ASN's Mission

ASN leads the fight to prevent, treat, and cure kidney diseases throughout the world by educating health professionals and scientists, advancing research and innovation, communicating new knowledge, and advocating for the highest quality care for patients.

learn more

Contact ASN

1401 H St, NW, Ste 900, Washington, DC 20005

email@asn-online.org

202-640-4660

The Latest on Twitter

Kidney Week

Abstract: PO2283

Modification of the Renal Angina Index for Identifying Need for Renal Replacement Therapy in Critically Ill Pediatric Patients

Session Information

Category: Pediatric Nephrology

  • 1700 Pediatric Nephrology

Authors

  • Stenson, Erin K., Children's Hospital Colorado, Aurora, Colorado, United States
  • Soranno, Danielle, Children's Hospital Colorado, Aurora, Colorado, United States
  • Brinton, John T., Children's Hospital Colorado, Aurora, Colorado, United States
  • Gist, Katja M., Children's Hospital Colorado, Aurora, Colorado, United States
Background

Severe acute kidney injury (AKI) is a common and serious problem affecting critically ill children that lacks effective treatment options. Currently, there are no treatment options for AKI other than supportive care. Continuous renal replacement therapy (CRRT) is employed to reduce fluid overload (FO) burden and treat metabolic disturbances in AKI. Identifying patients upon admission who may require CRRT has potential clinical care implications.

Methods

The analytic cohort consisted of patients who required CRRT and illness severity score matched controls who did not require CRRT at a single center. Patients who required CRRT had higher mortality rates, length of stay, and use of ventilatory and inotropic support. Test characteristics assessed and compared the discriminatory accuracy of three scores: 1) the renal angina index (RAI), 2) serum-creatinine based AKI on day 0 (Day0AKI) and 3) modified RAI created with an additional RAI injury tranche that corresponded to severe stage 3 AKI serum creatinine (sCr) elevation.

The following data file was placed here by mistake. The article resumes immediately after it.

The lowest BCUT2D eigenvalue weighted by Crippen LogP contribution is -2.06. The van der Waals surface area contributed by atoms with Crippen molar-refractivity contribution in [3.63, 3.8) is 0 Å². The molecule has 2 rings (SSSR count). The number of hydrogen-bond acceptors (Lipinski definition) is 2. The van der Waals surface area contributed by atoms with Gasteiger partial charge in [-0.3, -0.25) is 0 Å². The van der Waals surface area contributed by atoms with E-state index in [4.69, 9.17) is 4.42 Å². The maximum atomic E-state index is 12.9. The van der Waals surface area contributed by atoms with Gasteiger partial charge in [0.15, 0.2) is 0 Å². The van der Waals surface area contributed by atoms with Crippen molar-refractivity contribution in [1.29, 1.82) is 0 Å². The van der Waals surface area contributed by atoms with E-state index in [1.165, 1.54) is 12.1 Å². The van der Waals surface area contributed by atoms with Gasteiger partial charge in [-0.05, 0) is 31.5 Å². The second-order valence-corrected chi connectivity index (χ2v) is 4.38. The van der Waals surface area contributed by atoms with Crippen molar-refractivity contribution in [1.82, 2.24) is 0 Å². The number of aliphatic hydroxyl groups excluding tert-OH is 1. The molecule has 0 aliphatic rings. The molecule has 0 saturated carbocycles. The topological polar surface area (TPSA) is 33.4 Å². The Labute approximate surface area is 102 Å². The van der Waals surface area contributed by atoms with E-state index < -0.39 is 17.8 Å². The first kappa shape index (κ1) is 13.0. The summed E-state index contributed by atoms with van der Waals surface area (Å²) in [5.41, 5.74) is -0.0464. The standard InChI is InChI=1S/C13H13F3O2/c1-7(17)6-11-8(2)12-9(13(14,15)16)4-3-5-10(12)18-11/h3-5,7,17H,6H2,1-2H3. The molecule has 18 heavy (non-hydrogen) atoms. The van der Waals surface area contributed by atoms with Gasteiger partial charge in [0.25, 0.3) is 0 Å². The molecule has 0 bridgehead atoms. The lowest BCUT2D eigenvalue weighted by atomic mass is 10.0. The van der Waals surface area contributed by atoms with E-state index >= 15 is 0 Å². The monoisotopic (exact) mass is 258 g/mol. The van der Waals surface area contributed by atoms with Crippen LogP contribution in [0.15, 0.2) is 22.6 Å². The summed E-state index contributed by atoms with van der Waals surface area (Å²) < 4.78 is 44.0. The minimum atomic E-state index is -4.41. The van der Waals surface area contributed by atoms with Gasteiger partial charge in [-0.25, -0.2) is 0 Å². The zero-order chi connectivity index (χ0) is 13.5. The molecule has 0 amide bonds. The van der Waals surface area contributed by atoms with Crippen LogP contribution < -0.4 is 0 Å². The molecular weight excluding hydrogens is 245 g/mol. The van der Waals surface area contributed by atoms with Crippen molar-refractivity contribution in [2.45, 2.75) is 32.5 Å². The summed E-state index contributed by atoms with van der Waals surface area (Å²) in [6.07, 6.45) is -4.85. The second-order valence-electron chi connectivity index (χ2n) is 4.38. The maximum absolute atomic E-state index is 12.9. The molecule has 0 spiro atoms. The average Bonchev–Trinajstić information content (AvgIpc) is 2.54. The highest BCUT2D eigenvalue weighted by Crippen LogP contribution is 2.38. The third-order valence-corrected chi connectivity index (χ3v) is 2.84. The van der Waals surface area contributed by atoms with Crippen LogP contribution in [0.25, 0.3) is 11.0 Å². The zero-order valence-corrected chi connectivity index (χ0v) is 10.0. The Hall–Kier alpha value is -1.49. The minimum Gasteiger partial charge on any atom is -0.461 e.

Results

The optimal cutoff for creatinine-based Day0AKI was found to be stage 3; the optimal cutoff for RAI was identified as ≥ 8. AUCs were comparable at 0.78 (95% CI: 0.70, 0.87) and 0.76 (95% CI: 0.69, 0.82) respectively, although each scoring measure differed in sensitivity and specificity. The modified RAI had an optimal cutoff of ≥ 10 and had the highest AUC (0.79; 95% CI 0.72, 0.85) with a high sensitivity and moderate specificity for prediction of CRRT requirements (table 1).

Conclusion

As a more accurate tool for discriminating patients in need of CRRT, a modified RAI has numerous potential implications. Identifying patients who ultimately require CRRT at an earlier timepoint may influence timing of CRRT initiation in an attempt to avoid further FO, or may influence nephrotoxin administration. Furthermore, the diagnostic capabilities of the modified RAI may be further refined by the addition of urinary biomarkers. These findings should be validated in a larger cohort.

Table 1
PredictorThresholdSensitivity (95% CI)Specificity (95% CI)PPV (95% CI)NPV (95% CI)YoudenAUC (95% CI)
Day0 AKIStage 30.63 (0.45, 0.79)0.93 (0.87, 0.97)0.76 (0.56, 0.90)0.89 (0.82, 0.94)0.570.78 (0.70, 0.87)
RAI 12 hours≥80.94 (0.81, 0.99)0.57 (0.47, 0.66)0.41 (0.30, 0.52)0.97 (0.89, 1.00)0.510.76 (0.69, 0.82)
Modified RAI 12 hours≥100.91 (0.77, 0.98)0.65 (0.56, 0.75)0.46 (0.34, 0.58)0.96 (0.89, 0.99)0.570.79 (0.72, 0.85)

Abbreviations: Renal Angina Index (RAI)